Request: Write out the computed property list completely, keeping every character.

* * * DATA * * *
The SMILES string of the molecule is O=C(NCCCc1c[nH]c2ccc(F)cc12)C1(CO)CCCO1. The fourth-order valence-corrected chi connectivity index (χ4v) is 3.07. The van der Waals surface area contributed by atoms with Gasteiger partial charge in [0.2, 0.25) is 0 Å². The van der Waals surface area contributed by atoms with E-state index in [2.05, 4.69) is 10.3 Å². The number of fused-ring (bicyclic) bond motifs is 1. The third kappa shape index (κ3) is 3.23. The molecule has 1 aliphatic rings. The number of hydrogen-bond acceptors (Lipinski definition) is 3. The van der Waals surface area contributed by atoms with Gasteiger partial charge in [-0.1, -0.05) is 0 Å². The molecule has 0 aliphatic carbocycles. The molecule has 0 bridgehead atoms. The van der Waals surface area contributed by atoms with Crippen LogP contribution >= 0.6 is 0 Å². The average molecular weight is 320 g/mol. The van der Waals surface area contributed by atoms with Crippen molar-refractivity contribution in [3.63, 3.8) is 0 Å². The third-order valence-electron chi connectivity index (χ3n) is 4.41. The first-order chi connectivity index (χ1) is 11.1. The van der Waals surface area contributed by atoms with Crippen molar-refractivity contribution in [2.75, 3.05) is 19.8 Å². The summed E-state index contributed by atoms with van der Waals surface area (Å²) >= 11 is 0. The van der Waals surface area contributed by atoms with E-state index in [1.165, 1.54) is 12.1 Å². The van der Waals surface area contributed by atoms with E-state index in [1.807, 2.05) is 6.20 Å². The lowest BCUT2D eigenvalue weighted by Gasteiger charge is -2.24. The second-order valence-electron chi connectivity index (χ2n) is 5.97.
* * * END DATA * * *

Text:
The SMILES string of the molecule is O=C(NCCCc1c[nH]c2ccc(F)cc12)C1(CO)CCCO1. The fourth-order valence-corrected chi connectivity index (χ4v) is 3.07. The van der Waals surface area contributed by atoms with Gasteiger partial charge in [0.2, 0.25) is 0 Å². The van der Waals surface area contributed by atoms with E-state index in [2.05, 4.69) is 10.3 Å². The number of fused-ring (bicyclic) bond motifs is 1. The third kappa shape index (κ3) is 3.23. The molecule has 1 aliphatic rings. The number of hydrogen-bond acceptors (Lipinski definition) is 3. The van der Waals surface area contributed by atoms with Gasteiger partial charge in [-0.1, -0.05) is 0 Å². The molecule has 0 aliphatic carbocycles. The molecule has 0 bridgehead atoms. The van der Waals surface area contributed by atoms with Crippen LogP contribution >= 0.6 is 0 Å². The average molecular weight is 320 g/mol. The van der Waals surface area contributed by atoms with Crippen molar-refractivity contribution in [3.63, 3.8) is 0 Å². The third-order valence-electron chi connectivity index (χ3n) is 4.41. The first-order chi connectivity index (χ1) is 11.1. The van der Waals surface area contributed by atoms with Crippen molar-refractivity contribution in [2.75, 3.05) is 19.8 Å². The summed E-state index contributed by atoms with van der Waals surface area (Å²) >= 11 is 0. The van der Waals surface area contributed by atoms with E-state index in [1.165, 1.54) is 12.1 Å². The van der Waals surface area contributed by atoms with E-state index in [1.807, 2.05) is 6.20 Å². The lowest BCUT2D eigenvalue weighted by Gasteiger charge is -2.24. The second-order valence-electron chi connectivity index (χ2n) is 5.97.